Inside the Flyers: Hextall wants to build through the draft

Posted: June 23, 2014

The Flyers need to start developing their own draft picks before they can even be mentioned in the same sentence as the Los Angeles Kings and Chicago Blackhawks, two of the league's heavyweights.

The Flyers will get their latest chance to improve their pipeline when the NHL draft is held in Philadelphia for the first time. The first round is Friday night, while rounds two through seven will be held Saturday at the Wells Fargo Center.

Take a look at the Flyers' roster and you will see that the team is allergic to homegrown players. For most of last season they used just three players they had drafted - Claude Giroux, Sean Couturier, and Zac Rinaldo. (That list excludes Steve Downie, who spent six-plus years with other teams before returning to the Flyers, who drafted him in 2005.)

By comparison, the Stanley Cup champion Kings had 11 of their draft picks in their lineup; the Blackhawks, who lost to Los Angeles in a riveting Western Conference final that was worthy of a Stanley Cup Final, had 12 of their draft picks in their lineup.

To be fair, the Flyers did get some quality players in trades for some of their former high selections, such as Mike Richards and Jeff Carter. Those deals netted forwards Wayne Simmonds, Brayden Schenn, Jake Voracek, and a draft pick (which was used on Couturier).

But in today's salary-cap era, it is clear that the Flyers - and all NHL teams - need to duplicate the blueprint used by the Kings (two Cups in three years) and Blackhawks (two Cups over the last five years): Build your core from the draft and complement through trades and free agency.

The Flyers are on the right track. Their defense will one day revolve around three players they drafted: Shayne Gostisbehere in 2012 and Robert Hagg and Sam Morin in 2013.

Their farm system, however, does not have many promising forwards. That's why this year's draft - the first under new general manager Ron Hextall, a former front-office exec with the Kings - is so critical.

The good news, from the Flyers' perspective, is that the strength of this year's draft is its plethora of talented forwards. Left wing, the Flyers' biggest need, appears to be the deepest position in the draft. The Flyers pick 17th overall.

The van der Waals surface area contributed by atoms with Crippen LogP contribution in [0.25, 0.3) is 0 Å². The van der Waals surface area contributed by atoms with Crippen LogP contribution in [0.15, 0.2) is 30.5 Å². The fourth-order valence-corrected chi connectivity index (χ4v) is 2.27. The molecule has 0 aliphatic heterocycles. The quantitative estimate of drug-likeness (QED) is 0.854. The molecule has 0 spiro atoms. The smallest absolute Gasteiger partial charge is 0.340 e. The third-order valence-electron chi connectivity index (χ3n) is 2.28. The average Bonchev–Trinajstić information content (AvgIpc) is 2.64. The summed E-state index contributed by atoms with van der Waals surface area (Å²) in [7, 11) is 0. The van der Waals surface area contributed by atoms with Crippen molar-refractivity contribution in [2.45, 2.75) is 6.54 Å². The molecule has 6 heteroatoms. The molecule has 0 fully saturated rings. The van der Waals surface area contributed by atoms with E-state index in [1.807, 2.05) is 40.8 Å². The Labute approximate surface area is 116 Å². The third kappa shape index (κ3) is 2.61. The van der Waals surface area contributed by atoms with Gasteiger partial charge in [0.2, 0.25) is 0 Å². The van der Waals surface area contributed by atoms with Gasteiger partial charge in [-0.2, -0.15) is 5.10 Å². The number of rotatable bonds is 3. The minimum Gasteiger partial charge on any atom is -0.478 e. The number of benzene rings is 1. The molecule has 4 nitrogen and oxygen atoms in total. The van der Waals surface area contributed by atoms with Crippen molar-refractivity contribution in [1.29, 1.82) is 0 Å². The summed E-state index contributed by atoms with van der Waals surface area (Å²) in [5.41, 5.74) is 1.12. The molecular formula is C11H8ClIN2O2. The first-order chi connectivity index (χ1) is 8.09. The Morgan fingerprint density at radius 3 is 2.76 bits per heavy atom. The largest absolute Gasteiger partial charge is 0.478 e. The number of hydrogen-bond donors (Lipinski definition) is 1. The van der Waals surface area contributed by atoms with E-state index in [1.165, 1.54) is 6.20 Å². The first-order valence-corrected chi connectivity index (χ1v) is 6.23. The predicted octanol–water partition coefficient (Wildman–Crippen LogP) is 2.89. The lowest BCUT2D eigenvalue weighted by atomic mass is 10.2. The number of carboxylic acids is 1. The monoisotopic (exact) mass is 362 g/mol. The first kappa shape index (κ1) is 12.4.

"My philosophy is to draft the best player," Hextall said. "Typically with these kids, you're looking three, four, five, six years down the road before they're going to make a big impact. Your team changes so much between now and then that to sit and say we need this position or that position" is irrelevant.

That said, scouting director Chris Pryor says if two players are equal, the Flyers will lean toward selecting a forward.

Among the players on the Flyers' radar who could be available at No. 17: Left wingers Sonny Milano (a Boston College recruit who starred for the U.S. under-18 team) and Nikolaj Ehlers (49 goals in 63 Quebec Major Junior Hockey League games last season); right winger/center Joshua Ho-Sang (32 goals in the Ontario Hockey League); and smooth-skating center Dylan Larkin and center/right winger Alex Tuch, players who excelled for the U.S. under-18 team.

The Flyers are also high on Brendan Perlini and Kasperi (son of Sami) Kapanen, wingers who aren't expected to be available at No. 17.

"We're still going to take the best player, but there are a lot of good forwards out there," Pryor said.

Pryor said it's a "fairly good" draft year, but not an overwhelming class. Asked if he expected the Flyers to try to make a deal to move up in the draft, Pryor said the Flyers are "comfortable" at 17. "Right now, we're focused on where we're at."

The Flyers' prospect pipeline took a step backward when they acquired star defenseman Chris Pronger, then 34, in 2009. In addition to dealing Joffrey Lupul and promising young defenseman Luca Sbisa, the Flyers sent two No. 1 draft picks and a third-round selection to Anaheim.

Pronger, of course, suffered a career-ending concussion in 2011. With a healthy Pronger, the Flyers may have won a Cup. Without him, the loss of the draft picks has become magnified.

Hextall seems intent on improving the farm system and not dealing high draft picks for veterans. It's a strategy that worked for him while he was with the Kings, where he had input on several of their marquee draft selections.

Be patient. Let the young kids grow into their NHL roles. Keep the team together for a while to build chemistry.

That is Hextall's mantra.

Considering that the trade-happy, go-for-it-now Flyers have gone so long between Stanley Cups, it is a wise one to follow.

Inside the Flyers: Top of the Heap

Here are the top 15 prospects in the NHL draft, according to TSN draft expert Craig Button. Anthony DeAngelo, a defenseman rated No. 15, is a native of Sewell, N.J.

Player   Team   Age   Pos.   Ht.   Wt.   

1. Sam Reinhart   Kootenay (WHL)   18   C   6-0   185   

2. Aaron Ekblad   Barrie (OHL)   18   D   6-4   216   

3. Sam Bennett   Kingston (OHL)   18   C   6-0   178   

4. Leon Draisaitl   Prince Albert (WHL)   18   C   6-2   208   

5. Michael Dal Colle   Oshawa (OHL)   18   LW   6-2   179   

6. Nikolaj Ehlers   Halifax (QMJHL)   18   LW   6-0   162   

7. Haydn Fleury   Red Deer (WHL)   17   D   6-3   198   

8. Travis Sanheim   Calgary (WHL)   18   D   6-3   181   

9. William Nylander   Modo (SWE)   18   LW   5-11   169   

10. Adrian Kempe   Modo (SWE)   17   LW   6-2   187   

11. Brendan Perlini   Niagara (OHL)   18   LW   6-3   205   

12. Vlad Kamenev    Magnitogorsk (KHL)   17   C   6-2   176   

13. Kasperi Kapanen   Kalpa (FIN)   17   RW   5-11   172   

14. Ivan Barbashev   Moncton (QMJHL)   18   C/LW   6-1   185   

15. Anthony DeAngelo   Sarnia (OHL)   18   D   5-11   175



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